Computational Fluid Dynamics

( 36 )
123 pages
This book provides the basics of Computational Fluid Dynamics (CFD) appropriate to modern day undergraduate study.
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Over de auteur

Current position and duties:

I have joined the Univesity of Sussex in December 2006 as a Professor of Computational Fluid Dynamics. I have established a research team based in the Thermo-Fluid Mechanics Research Centre (TFMRC) which currently includes seven PhD students conducting research int


This book provides the basics of Computational Fluid Dynamics (CFD) appropriate to modern day undergraduate study. The aim is to bridge the gap between books focusing on detailed theoretical analysis and commercial software user’s guides which do not contain significant theory. The book provides the reader with the theoretical background of basic CFD methods without going into deep detail into the mathematics or numerical algorithms.

There is a large number of commercial CFD packages in the market nowadays and CFD has established itself as a useful analysis and design tool. In addition, there is a large number of research and public domain CFD programmes. As a student you are most likely to use an existing CFD programme than write a new one from scratch. In some occasions, students might do certain modifications or additions to existing programmes to tailor them for a particular problem.

On the other hand there is a large number of published CFD books. However most of those, if not all, are targeted towards postgraduate students or researchers who are interested in understanding, in detail, the numerical algorithms to enable them to develop or adapt CFD programs.

Commercial CFD tools usually come with user’s guides and examples manuals that provide users with information of how to use that particular tool. However, in most cases, there is no explanation of the theoretical background which enables the user to make an informed choice of the technique used, or the type of boundary conditions to apply.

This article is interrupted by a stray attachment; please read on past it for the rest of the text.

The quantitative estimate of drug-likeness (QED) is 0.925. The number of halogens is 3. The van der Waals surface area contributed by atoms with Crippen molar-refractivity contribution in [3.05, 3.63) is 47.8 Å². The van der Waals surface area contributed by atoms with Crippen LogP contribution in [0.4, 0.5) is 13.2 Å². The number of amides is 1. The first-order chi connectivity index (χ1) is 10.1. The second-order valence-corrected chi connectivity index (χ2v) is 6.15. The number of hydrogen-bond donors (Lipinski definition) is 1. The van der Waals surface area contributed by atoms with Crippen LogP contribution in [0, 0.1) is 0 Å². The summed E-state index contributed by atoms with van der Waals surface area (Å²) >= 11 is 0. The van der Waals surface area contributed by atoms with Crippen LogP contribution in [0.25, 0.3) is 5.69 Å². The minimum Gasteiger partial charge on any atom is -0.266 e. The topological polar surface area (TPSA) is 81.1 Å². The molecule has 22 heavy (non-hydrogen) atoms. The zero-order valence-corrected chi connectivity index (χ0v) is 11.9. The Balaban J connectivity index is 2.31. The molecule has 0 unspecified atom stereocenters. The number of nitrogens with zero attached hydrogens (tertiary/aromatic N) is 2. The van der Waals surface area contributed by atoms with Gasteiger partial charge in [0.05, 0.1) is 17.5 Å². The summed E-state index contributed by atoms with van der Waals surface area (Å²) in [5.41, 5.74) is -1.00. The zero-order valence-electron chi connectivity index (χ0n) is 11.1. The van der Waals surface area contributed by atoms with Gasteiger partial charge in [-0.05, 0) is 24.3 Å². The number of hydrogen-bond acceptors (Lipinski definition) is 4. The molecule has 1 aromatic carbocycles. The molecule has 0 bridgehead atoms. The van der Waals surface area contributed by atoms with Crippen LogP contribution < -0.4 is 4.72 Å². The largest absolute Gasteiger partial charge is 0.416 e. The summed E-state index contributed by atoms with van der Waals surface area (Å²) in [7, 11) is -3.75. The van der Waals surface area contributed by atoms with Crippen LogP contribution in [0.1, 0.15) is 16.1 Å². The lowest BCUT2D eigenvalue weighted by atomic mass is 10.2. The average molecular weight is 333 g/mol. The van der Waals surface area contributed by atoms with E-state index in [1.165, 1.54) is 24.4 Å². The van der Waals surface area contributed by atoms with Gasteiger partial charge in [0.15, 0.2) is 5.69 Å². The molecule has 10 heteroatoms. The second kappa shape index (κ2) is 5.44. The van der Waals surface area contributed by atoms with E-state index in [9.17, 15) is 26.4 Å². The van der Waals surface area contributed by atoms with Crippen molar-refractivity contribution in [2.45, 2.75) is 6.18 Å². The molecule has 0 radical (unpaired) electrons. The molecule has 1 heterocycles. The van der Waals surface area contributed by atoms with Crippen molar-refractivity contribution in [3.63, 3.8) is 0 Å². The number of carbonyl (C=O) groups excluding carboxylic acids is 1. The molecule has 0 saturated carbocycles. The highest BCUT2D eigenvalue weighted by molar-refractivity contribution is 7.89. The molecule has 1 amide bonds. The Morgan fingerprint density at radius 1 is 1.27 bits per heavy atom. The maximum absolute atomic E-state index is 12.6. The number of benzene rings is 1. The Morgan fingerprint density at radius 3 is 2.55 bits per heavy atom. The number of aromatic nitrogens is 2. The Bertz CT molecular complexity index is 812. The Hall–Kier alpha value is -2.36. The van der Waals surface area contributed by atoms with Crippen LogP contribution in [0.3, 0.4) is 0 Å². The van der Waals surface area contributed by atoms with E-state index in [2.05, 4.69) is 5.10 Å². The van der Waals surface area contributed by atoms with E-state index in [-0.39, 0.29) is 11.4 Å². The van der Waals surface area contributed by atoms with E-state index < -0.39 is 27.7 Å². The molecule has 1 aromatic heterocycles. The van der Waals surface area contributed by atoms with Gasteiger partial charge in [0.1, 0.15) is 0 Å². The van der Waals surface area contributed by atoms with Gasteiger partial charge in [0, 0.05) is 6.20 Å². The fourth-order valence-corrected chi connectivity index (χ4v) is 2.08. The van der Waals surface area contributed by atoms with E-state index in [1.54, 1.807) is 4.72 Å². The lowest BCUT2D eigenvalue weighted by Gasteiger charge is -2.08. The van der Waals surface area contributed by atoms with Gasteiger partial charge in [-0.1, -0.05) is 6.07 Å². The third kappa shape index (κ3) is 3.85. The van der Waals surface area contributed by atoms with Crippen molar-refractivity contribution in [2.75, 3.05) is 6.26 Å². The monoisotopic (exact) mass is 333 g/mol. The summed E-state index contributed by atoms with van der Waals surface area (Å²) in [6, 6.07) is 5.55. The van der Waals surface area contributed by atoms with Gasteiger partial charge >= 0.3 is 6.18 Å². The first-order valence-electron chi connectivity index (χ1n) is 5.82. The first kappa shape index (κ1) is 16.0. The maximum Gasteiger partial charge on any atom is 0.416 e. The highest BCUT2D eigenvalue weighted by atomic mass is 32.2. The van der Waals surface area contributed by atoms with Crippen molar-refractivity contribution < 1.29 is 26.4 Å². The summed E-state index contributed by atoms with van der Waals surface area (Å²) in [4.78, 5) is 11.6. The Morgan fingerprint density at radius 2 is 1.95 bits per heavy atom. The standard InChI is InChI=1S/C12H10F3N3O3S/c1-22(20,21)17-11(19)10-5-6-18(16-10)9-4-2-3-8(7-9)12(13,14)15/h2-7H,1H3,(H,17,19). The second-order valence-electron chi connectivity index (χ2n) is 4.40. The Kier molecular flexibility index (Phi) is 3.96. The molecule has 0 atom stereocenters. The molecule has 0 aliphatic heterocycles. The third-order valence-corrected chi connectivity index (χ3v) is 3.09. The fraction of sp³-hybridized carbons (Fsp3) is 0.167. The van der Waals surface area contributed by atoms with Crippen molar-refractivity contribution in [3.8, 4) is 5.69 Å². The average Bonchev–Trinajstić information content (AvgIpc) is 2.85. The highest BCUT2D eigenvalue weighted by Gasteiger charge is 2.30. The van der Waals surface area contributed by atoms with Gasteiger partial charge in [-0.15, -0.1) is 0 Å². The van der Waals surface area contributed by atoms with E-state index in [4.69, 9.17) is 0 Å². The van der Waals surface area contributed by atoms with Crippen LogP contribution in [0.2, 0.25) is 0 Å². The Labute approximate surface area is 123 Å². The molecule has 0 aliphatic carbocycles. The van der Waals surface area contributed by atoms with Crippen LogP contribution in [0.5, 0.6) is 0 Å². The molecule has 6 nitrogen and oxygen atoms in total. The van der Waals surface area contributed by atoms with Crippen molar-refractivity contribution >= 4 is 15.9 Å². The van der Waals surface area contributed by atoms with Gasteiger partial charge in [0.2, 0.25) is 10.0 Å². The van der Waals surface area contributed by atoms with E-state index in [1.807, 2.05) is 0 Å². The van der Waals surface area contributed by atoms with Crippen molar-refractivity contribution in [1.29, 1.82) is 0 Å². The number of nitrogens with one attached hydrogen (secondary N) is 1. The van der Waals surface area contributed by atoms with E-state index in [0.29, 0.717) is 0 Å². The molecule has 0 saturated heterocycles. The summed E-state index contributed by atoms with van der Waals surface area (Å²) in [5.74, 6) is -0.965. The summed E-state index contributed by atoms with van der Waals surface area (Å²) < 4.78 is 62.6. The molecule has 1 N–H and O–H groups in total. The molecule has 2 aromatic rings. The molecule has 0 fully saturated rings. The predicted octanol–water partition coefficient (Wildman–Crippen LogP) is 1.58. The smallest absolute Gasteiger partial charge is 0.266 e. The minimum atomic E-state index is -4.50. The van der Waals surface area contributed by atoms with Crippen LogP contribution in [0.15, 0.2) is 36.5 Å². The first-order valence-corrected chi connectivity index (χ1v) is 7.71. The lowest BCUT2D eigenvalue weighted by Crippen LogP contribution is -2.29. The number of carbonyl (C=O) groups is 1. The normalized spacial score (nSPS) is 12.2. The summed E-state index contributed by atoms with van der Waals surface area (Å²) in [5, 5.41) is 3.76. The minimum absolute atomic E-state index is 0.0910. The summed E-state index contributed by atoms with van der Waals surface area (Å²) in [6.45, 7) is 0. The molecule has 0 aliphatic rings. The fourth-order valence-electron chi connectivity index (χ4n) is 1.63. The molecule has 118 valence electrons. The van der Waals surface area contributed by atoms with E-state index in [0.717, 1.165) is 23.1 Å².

This book aims at bridging the gap between the two streams above by providing the reader with the theoretical background of basic CFD methods without going into deep detail of the mathematics or numerical algorithms. This will allow students to have a grasp of the basic models solved, how they are solved and the reasoning behind the choice of any particular method. This will give them an informed choice when they want to apply CFD tools to a particular engineering problem.

Thus the rest of this Chapter will present an overview of engineering prediction methods comparing the scope, advantages and limitations of experimental methods, analytical methods and CFD techniques. It will then present typical problems that can be solved by CFD for illustration purposes. It will then end with outlining the structure of the rest of this book to help the student find his way through.

  1. Introduction
    1. Scope of this book
    2. Prediction Methods
    3. Typical problems
    4. Outline of this book
  2. Basic Equations of Fluid Flow and Levels of Approximation
    1. The Navier-Stokes Equations
    2. Turbulent flow
    3. Inviscid flow
    4. Boundary layer approximation
    5. Closure
  3. Basic Computational Techniques
    1. Discretisation
    2. Discretisation Methods
    3. The Accuracy of the Discretisation Process
    4. Illustrative Example
    5. Closure
  4. Properties of Numerical Schemes
  5. The Finite Difference Method
    1. Basics
    2. Other difference formulae
    3. Multi-dimensional Finite difference formulae
    4. Non-Uniform meshes
  6. The Finite Element Method
    1. Basics
    2. Elements and Shape Functions
    3. Weighted Residual Method
  7. The Finite Volume Method
    1. The diffusion equation
    2. The Convection Diffusion Equation
    3. Extension to multi-dimensional problems
    4. Unstructured grids
  8. Solution Methods Systems of Equations
    1. Nonlinear Systems
    2. Methods for the solution of linear systems
    3. Iterative methods
    4. Multigrid acceleration
  9. Mesh Generation
    1. Structured girds
    2. Unstructured grids
  10. References